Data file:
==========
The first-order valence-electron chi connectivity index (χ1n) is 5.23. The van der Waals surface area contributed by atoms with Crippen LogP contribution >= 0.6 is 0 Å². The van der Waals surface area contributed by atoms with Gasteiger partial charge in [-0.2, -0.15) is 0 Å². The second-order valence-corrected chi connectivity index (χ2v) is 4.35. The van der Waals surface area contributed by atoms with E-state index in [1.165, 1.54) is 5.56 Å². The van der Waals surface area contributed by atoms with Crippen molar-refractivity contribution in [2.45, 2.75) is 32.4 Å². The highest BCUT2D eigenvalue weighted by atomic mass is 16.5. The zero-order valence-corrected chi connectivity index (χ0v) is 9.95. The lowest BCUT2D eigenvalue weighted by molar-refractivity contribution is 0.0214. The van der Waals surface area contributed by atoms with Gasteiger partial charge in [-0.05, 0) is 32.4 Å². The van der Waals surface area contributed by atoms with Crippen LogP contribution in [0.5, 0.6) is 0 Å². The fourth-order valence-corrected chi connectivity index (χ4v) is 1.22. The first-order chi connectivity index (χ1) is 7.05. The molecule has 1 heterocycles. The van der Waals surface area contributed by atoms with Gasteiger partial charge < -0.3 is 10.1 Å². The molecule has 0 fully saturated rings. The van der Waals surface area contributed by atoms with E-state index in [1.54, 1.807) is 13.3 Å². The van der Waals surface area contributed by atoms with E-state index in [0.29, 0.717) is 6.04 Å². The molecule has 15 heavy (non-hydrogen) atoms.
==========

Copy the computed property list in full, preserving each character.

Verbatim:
The first-order valence-electron chi connectivity index (χ1n) is 5.23. The van der Waals surface area contributed by atoms with Crippen LogP contribution >= 0.6 is 0 Å². The van der Waals surface area contributed by atoms with Gasteiger partial charge in [-0.2, -0.15) is 0 Å². The second-order valence-corrected chi connectivity index (χ2v) is 4.35. The van der Waals surface area contributed by atoms with E-state index in [1.165, 1.54) is 5.56 Å². The van der Waals surface area contributed by atoms with Crippen molar-refractivity contribution in [2.45, 2.75) is 32.4 Å². The highest BCUT2D eigenvalue weighted by atomic mass is 16.5. The zero-order valence-corrected chi connectivity index (χ0v) is 9.95. The lowest BCUT2D eigenvalue weighted by molar-refractivity contribution is 0.0214. The van der Waals surface area contributed by atoms with Gasteiger partial charge in [-0.05, 0) is 32.4 Å². The van der Waals surface area contributed by atoms with Crippen LogP contribution in [0.5, 0.6) is 0 Å². The fourth-order valence-corrected chi connectivity index (χ4v) is 1.22. The first-order chi connectivity index (χ1) is 7.05. The molecule has 1 heterocycles. The van der Waals surface area contributed by atoms with Gasteiger partial charge < -0.3 is 10.1 Å². The molecule has 0 fully saturated rings. The van der Waals surface area contributed by atoms with E-state index in [1.54, 1.807) is 13.3 Å². The van der Waals surface area contributed by atoms with E-state index in [0.29, 0.717) is 6.04 Å². The molecule has 15 heavy (non-hydrogen) atoms.